She is now 21, employed, in well reasonably stable relationship, HAPPY, never self harms, she lives with me at the moment. She is clean, her room is clean, she cleans the house (I am the messy one), she is doing fantastic. She had no therapy, she has never been willing. I am her main support.

I also have another very out of control teen living with me (now 23), she was considered uncontrollable as a teen, I took them in cared for them for years personally.

Don't be bullied around by BPD emotions, but from my experience, they need strong support and reassurance.

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DreamFlyer99
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« Reply #28 on: November 01, 2013, 06:29:47 PM »

hi Modafinilguy--

Well, if one of the pwBPD's main beliefs is in their unworthiness (as my uBPDh believes) and so often that comes from those first formative years, then knowing someone does believe in them and their worth can make a difference. It's great to see that you are able to work with young people who are still receptive! I believe where the different wordings of how to deal with a pwBPD comes into play is that often the pwBPD has spent years and years getting more deeply entrenched in their flawed belief system, and have by that time developed their flawed coping strategies (name any one of the BPD traits.) PLUS, some of those pwBPD have had other flawed and damaged people in their lives for years, enabling their inappropriate behavior (raising my slow-to-learn hand here!) Those of us who have been codependent and enabling have so many new and more appropriate skills to learn, so for instance, ME, i'm having to learn appropriate boundaries, and less inflammatory responses to my husband's rages. It gets complicated! Some of us have been hurt so deeply by the actions of our BPD loved one that we're learning to deal with our own issues on top of theirs, yunno? Find the part where we are responsible for change?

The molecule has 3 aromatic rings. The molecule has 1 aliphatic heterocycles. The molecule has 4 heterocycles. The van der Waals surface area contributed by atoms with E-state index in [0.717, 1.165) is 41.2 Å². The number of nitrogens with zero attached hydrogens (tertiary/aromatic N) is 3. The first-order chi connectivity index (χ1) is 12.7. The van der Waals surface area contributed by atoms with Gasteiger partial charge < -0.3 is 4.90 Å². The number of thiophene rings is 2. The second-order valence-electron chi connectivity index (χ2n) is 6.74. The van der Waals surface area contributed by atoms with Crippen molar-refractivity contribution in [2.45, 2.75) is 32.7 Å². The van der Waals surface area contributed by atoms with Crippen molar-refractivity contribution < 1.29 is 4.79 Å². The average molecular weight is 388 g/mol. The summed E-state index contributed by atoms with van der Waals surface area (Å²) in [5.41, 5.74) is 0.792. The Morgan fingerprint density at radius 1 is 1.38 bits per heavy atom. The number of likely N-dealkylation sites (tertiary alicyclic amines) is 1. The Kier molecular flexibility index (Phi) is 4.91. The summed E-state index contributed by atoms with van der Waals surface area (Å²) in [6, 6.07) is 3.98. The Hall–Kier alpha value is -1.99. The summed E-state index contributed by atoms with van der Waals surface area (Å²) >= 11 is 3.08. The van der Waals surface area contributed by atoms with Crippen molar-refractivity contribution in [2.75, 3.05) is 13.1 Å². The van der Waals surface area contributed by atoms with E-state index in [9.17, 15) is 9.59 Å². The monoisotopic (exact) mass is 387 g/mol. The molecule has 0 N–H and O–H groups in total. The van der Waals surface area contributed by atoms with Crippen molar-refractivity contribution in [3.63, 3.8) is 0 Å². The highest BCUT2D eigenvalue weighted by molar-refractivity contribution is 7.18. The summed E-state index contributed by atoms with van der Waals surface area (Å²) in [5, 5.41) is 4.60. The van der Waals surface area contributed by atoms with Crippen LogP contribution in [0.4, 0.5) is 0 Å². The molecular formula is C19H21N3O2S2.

The main thing is, our attitude as the one who loves someone with BPD can be both "I believe in you" and "I understand you're upset,  i'm not feeling safe and I need to leave the room."

I think it's so awesome that you have the opportunity and are willing to work with those kids who maybe haven't had anybody model to them "I love you and believe in you, also in your ability to make healthier choices."

There can be variations in how compassionate someone feels about a loved one with BPD depending on how much damage has been inflicted on them by the pwBPD, but most importantly WE ARE ALL IN PROCESS, we are all learning, and we are all in different places in the journey. smiley

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feelingcrazy7832
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« Reply #29 on: January 14, 2014, 07:12:14 AM »

Wow I had to reply to this old thread. Can’t be a coincidence that after I told my therapist about the interactions with my ex BPD and how crazy I felt by calling constantly and texting while he was a raging lunatic she called it the “extinction burst.” I had never heard that term before. Somehow I came up to this old thread this morning when I couldn’t sleep of course. It’s interesting as some of the people who posted here said, I was the one who did some of the behaviors that make me feel crazy when my ex gave me the silent treatments. Over the years I told him it was abusive and not a way to have a healthy relationship. The silent treatments got worse when he felt ashamed of something he did or he knew he got caught with drugs again and I called him out. He would usually rage and then give silent treatments. He KNEW that I would end up being the one to track him down, act like a lunatic myself and engage in ways that made me feel guilty for the things I said and did out of anger. What a game. A HUGE light bulb just went on for me by reading about this.

Well, I wonder what he’s feeling now? This actually makes me feel a little better today for some reason. He knew I always protected his butt. When he was on probation for a drug charge he would have been thrown in jail for a year for doing any drugs, any domestic violence, etc. I of course never told the police anything. I never involved the legal system. He in turn called the police to come to my house recently when he felt he was not in control and then would have a false claim made to CPS. He knew inside I think I would never retaliate using the legal system…….at least that’s what he thought.

After his last raging at me telling me he wants me dead because I told his mother he was still abusing drugs (which is the truth!) I ended up filing for a restraining order. I am sure he is beyond any form of coping at this point. I’m sure he has trashed me, lied about me, and wants nothing but hateful revenge. The reason I say I feel better is at least he cannot contact me. He is no longer in control of me.